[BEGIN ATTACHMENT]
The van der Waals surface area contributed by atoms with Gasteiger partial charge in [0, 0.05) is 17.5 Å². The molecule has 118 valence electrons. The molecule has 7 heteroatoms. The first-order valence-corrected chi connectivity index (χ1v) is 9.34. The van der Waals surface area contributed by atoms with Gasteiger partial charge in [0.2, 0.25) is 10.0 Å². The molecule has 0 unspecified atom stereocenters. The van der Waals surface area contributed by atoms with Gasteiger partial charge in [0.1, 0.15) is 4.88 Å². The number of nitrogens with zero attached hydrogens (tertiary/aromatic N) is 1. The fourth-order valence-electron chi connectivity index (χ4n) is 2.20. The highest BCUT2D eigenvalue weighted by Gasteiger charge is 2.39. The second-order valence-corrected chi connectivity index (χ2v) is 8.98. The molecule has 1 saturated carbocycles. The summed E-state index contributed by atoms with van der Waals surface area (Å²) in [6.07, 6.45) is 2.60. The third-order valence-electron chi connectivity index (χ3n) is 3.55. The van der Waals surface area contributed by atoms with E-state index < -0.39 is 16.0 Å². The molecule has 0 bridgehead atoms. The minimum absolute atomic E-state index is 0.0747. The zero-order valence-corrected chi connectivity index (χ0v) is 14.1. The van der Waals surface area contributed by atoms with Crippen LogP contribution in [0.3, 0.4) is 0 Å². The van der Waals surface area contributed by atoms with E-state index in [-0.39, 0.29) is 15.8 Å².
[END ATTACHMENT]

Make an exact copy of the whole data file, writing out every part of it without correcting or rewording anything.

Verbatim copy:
The van der Waals surface area contributed by atoms with Gasteiger partial charge in [0, 0.05) is 17.5 Å². The molecule has 118 valence electrons. The molecule has 7 heteroatoms. The first-order valence-corrected chi connectivity index (χ1v) is 9.34. The van der Waals surface area contributed by atoms with Gasteiger partial charge in [0.2, 0.25) is 10.0 Å². The molecule has 0 unspecified atom stereocenters. The van der Waals surface area contributed by atoms with Gasteiger partial charge in [0.1, 0.15) is 4.88 Å². The number of nitrogens with zero attached hydrogens (tertiary/aromatic N) is 1. The fourth-order valence-electron chi connectivity index (χ4n) is 2.20. The highest BCUT2D eigenvalue weighted by Gasteiger charge is 2.39. The second-order valence-corrected chi connectivity index (χ2v) is 8.98. The molecule has 1 saturated carbocycles. The summed E-state index contributed by atoms with van der Waals surface area (Å²) in [6.07, 6.45) is 2.60. The third-order valence-electron chi connectivity index (χ3n) is 3.55. The van der Waals surface area contributed by atoms with E-state index < -0.39 is 16.0 Å². The molecule has 0 bridgehead atoms. The minimum absolute atomic E-state index is 0.0747. The zero-order valence-corrected chi connectivity index (χ0v) is 14.1. The van der Waals surface area contributed by atoms with Crippen LogP contribution in [0.3, 0.4) is 0 Å². The van der Waals surface area contributed by atoms with E-state index in [-0.39, 0.29) is 15.8 Å².